Καλὸν μὲν οὖν ἐστιν ὃ ἂν δι’ αὑτὸ αἱρετὸν ὂν ἐπαινετὸν ᾖ, ἢ ὃ ἂν ἀγαθὸν ὂν ἡδὺ ᾖ, ὅτι ἀγαθόν· εἰ δὲ τοῦτό ἐστι τὸ καλόν, ἀνάγκη τὴν ἀρετὴν καλὸν εἶναι· ἀγαθὸν γὰρ ὂν ἐπαινετόν ἐστιν. ἀρετὴ δ’ ἐστὶ μὲν δύναμις ὡς δοκεῖ ποριστικὴ ἀγαθῶν καὶ φυλακτική, καὶ δύναμις εὐεργετικὴ πολλῶν καὶ μεγάλων, καὶ πάντων περὶ πάντα· μέρη δὲ ἀρετῆς δικαιοσύνη, ἀνδρεία, σωφροσύνη, μεγαλοπρέπεια, μεγαλοψυχία, ἐλευθεριότης, φρόνησις, σοφία. 6 ἀνάγκη δὲ μεγίστας εἶναι ἀρετὰς τὰς τοῖς ἄλλοις χρησιμωτάτας, εἴπερ ἐστὶν ἡ ἀρετὴ δύναμις εὐεργετική, <καὶ> διὰ τοῦτο τοὺς δικαίους καὶ ἀνδρείους μάλιστα τιμῶσιν· ἡ μὲν γὰρ ἐν πολέμῳ, ἡ δὲ καὶ ἐν πολέμῳ καὶ ἐν εἰρήνῃ χρήσιμος ἄλλοις. εἶτα ἐλευθεριότης· προΐενται γὰρ καὶ οὐκ ἀνταγωνίζονται περὶ τῶν χρημάτων, ὧν μάλιστα ἐφίενται ἄλλοι. ἔστι δὲ δικαιοσύνη μὲν ἀρετὴ δι’ ἣν τὰ αὑτῶν ἕκαστοι ἔχουσι, καὶ ὡς ὁ νόμος· ἀδικία δὲ δι’ ἣν τὰ ἀλλότρια, οὐχ ὡς ὁ νόμος. ἀνδρεία δὲ δι’ ἣν πρακτικοί εἰσι τῶν καλῶν ἔργων ἐν τοῖς κινδύνοις, καὶ ὡς ὁ νόμος κελεύει, καὶ ὑπηρετικοὶ τῷ νόμῳ· δειλία δὲ τοὐναντίον. σωφροσύνη δὲ ἀρετὴ δι’ ἣν πρὸς τὰς ἡδονὰς τὰς τοῦ σώματος οὕτως ἔχουσιν ὡς ὁ νόμος κελεύει· ἀκολασία δὲ τοὐναντίον. ἐλευθεριότης δὲ περὶ χρήματα εὐποιητική, ἀνελευθερία δὲ τοὐναντίον. μεγαλοψυχία δὲ ἀρετὴ μεγάλων ποιητικὴ εὐεργετημάτων μικροψυχία δὲ τοὐναντίον, μεγαλοπρέπεια δὲ ἀρετὴ ἐν δαπανήμασι μεγέθους ποιητική, μικροψυχία δὲ καὶ μικροπρέπεια τἀναντία. φρόνησις δ’ ἐστὶν ἀρετὴ διανοίας καθ’ ἣν εὖ βουλεύεσθαι δύνανται περὶ ἀγαθῶν καὶ κακῶν τῶν εἰρημένων εἰς εὐδαιμονίαν.
(Aristotle, Rhet. 1.9.1366a-b)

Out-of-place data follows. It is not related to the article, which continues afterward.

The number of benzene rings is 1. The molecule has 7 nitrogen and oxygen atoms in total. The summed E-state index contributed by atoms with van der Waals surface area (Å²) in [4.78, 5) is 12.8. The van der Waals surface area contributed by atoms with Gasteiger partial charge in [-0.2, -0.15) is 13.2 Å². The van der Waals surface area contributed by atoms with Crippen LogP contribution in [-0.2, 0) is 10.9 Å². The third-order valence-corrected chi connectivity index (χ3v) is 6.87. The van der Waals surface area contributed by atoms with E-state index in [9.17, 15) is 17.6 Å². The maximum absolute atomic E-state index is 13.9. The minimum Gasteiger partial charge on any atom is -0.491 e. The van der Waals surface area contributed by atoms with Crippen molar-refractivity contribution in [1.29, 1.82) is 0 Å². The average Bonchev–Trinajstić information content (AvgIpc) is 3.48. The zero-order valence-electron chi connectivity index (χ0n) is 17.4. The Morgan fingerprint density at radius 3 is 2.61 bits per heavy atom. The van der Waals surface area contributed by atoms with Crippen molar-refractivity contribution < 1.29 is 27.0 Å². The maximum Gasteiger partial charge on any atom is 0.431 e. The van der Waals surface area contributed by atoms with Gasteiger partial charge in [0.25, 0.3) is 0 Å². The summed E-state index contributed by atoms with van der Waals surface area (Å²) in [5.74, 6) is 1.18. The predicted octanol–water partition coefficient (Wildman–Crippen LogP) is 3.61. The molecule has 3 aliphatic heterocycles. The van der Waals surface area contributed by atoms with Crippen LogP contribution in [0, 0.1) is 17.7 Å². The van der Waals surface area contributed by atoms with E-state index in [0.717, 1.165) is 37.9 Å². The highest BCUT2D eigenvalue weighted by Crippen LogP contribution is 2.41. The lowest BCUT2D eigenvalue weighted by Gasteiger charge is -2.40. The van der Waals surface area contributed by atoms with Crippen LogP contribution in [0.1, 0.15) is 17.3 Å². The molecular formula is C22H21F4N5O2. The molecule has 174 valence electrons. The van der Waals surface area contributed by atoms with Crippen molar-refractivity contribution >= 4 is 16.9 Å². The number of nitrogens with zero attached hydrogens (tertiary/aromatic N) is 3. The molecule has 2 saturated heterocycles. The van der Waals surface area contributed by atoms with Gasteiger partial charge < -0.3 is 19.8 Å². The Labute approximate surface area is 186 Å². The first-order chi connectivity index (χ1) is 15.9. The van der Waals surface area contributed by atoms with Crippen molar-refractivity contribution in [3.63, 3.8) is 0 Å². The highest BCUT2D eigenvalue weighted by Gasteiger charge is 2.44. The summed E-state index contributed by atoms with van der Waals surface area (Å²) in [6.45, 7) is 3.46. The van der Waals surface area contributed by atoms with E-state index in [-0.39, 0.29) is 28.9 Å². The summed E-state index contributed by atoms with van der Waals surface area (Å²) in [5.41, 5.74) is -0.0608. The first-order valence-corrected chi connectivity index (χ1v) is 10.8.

Now kalon describes whatever, through being chosen itself, is praiseworthy or whatever, through being good [agathon], is pleasant because it is good. If this, then, is the kalon, then virtue is necessarily kalon; for it is praiseworthy because of being good [agathon]. Now virtue [aretē] is an ability [dynamis], as it seems, that is productive and preservative of goods, and an ability for doing good in many and great ways, actually in all ways in all things. The parts [or subdivisions] of virtue are justice, manly courage, self-control, magnificence, magnanimity, liberality, gentleness, prudence, and wisdom. Since virtue is defined as an ability for doing good, the greatest virtues are necessarily those most useful to others. For that reason people most honor the just and the courageous; for the latter is useful to others in war, and the former in peace as well. Next is liberality; for the liberal make contributions freely and do not quarrel about the money, which others care most about. Justice [dikaiosynē] is a virtue by which all, individually, have what is due to them and as the law requires; and injustice [is a vice] by which they have what belongs to others and not as the law requires. Manly courage [andreia] [is a virtue] by which people perform fine actions in times of danger and as the law orders and obedient to the law, and cowardice is the opposite. Self-control [sophrosynē] is the virtue through which people behave as the law orders in regard to the pleasures of the body, and lack of control [is] the opposite. Liberality [eleutheriotēs] is the disposition to do good with money, illiberality [is] the opposite. Magnanimity [megalopsykhia] is a virtue, productive of great benefits [for others], and magnificence [megaloprepeia] is a virtue in expenditures, productive of something great, while little-mindedness [mikropsykhia] and stinginess [mikroprepeia] are the opposites. Prudence [phronēsis] is a virtue of intelligence whereby people are able to plan well for happiness in regard to the good and bad things that have been mentioned earlier. (tr. George A. Kennedy)